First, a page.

Growing Up In The Truth

Every one of us understands that the normal course of development is for a child to move from simple thinking to more complex reasoning.  They should move from basic skills (such and crawling and walking) and learn to do more complex skills (running, skipping, jumping, climbing). A child that fails to mature in this way is not healthy.  If the child does not mature in this way we take them to the Doctor because we recognize that there is a problem.  These children are called handicapped because they do not develop as they should.

As we move to study Paul’s words in 1 Corinthians 2:6-16 the Apostle Paul encouraged the church in Corinth to mature in faith rather than to stay where they are and suffer a spiritual handicap.

As you recall, Paul had been addressing the party spirit that existed in the church.  People in the church were gathering in little cliques.  Paul rebuked the people and told them that they should be following Christ and not individuals. Last week we looked at the end of chapter 1 and the beginning of chapter 2.  Paul continued his discussion by pointing out that the church must not be distracted in their message.  We must remember that there are two very different worldviews in society.  The secular worldview does not understand the Christian/Biblical worldview.  We will not change society with our arguments but by bringing them to Christ who alone can change the hearts and minds of people.

Today, Paul is continuing this same conversation.  In arguing that we must present the simple Gospel he was not meaning that the gospel is simplistic or that Christians should not grow in their understanding of the truth.  In fact, it is just the opposite.  A believer should be maturing in their thinking.  You can see what are current text is driving at by looking at the wrap-up in 1 Corinthians 3:1-4

Brothers, I could not address you as spiritual but as worldly—mere infants in Christ.  I gave you milk, not solid food, for you were not yet ready for it.  Indeed, you are still not ready.  You are still worldly.  For since there is jealousy and quarreling among you, are you not worldly?  Are you not acting like mere men?  For when one says, “I follow Paul,” and another, “I follow Apollos,” are you not mere men?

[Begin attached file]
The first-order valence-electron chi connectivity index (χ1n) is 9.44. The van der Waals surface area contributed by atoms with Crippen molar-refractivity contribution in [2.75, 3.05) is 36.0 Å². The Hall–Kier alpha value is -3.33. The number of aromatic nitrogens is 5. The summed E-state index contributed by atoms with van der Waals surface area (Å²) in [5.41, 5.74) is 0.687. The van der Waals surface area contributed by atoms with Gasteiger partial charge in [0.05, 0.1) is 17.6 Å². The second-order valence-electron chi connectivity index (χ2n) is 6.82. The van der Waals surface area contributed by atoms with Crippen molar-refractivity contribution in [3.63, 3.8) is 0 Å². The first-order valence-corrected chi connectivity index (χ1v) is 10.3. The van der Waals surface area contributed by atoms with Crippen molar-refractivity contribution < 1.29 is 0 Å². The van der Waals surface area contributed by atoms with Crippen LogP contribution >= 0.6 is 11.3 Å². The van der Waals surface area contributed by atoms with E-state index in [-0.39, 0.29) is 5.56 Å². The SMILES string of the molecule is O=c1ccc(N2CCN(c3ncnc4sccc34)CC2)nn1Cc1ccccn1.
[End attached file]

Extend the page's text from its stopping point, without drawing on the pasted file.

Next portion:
In other words, if we are living in the Spirit we will be one in the body of Christ.  If we are not living in the Spirit we will indulge petty divisions.  Paul wanted the Corinthians (and us) to move on to maturity.


Let’s go back to our text. Paul begins by saying,

We do, however, speak a message of wisdom among the mature, but not the wisdom of this age or of the rulers of this age, who are coming to nothing.

Paul wanted the Corinthians to know that there was much to learn in the Christian faith.  The marvelous thing about the gospel is that is it simple enough for a child but profound enough that even the finest theologian cannot fully probe its depth.

We need to understand however that spiritual maturity and academic knowledge are not the same thing.  You can have a ton of education and still be a spiritual infant.  You can be thought of as brilliant in the world and still not have a spiritual clue. You can even teach in a Seminary and not have spiritual wisdom.

This is important to understand.  All around us worldly smart people denounce Christianity.  I was reading this week that director Larry Charles and Liberal political pundit Bill Maher have made a movie titled, “Religulous” (a combination of religious and  ridiculous).  Charles is quick to say that the film is not just a good-natured spoof.  He says while some films ‘poke gentle fun’ at religion, he and Maher hope to ‘stab it to death’”.

I have no doubt that these two men are smart men.  They certainly have minds full of knowledge.  However, they don’t get it.  In fact, Paul tells us that they “cannot” understand.  Look at verse 14,

The man without the Spirit does not accept the things that come from the Spirit of God, for they are foolishness to him, and he cannot  understand them because they are spiritually discerned.”

Paul said that these people CANNOT understand the truth.  It is foolishness to him. The Greek adjective for “foolish” refers to someone on whom truth, duty, and excellence do not produce their proper effect.  To these people, the message of the gospel is absurd, ridiculous and distasteful.  Maher may rightly pinpoint excesses and absurdities in the way the Christian faith is presented and practiced, but he won’t be able to grasp the real message of the gospel.

As we seek spiritual maturity we must not mistake the wisdom of the world for the wisdom of God’s Spirit.  Practically,

  • Just because you are a success in the world, doesn’t make you a success before God
  • Just because you are called an expert doesn’t mean you know what you are talking about
  • Just because you have degrees behind your name doesn’t mean you have the Spirit in your heart and mind.
  • Just because you work/preach in a church or in a Seminary, does not mean that you know the mind of God.

It’s important that we keep this clear in our head.  Paul says the “rulers of this age” are coming to nothing.  They are headed no where.


In verse 7-9 Paul wrote,

No, we speak of God’s secret wisdom, a wisdom that has been hidden and that God destined for our glory before time began.  None of the rulers of this age understood it, for if they had, they would not have crucified the Lord of glory.  However, as it is written,  ‘No eye has seen, no ear has heard, no mind has conceived what God has prepared for those who love him.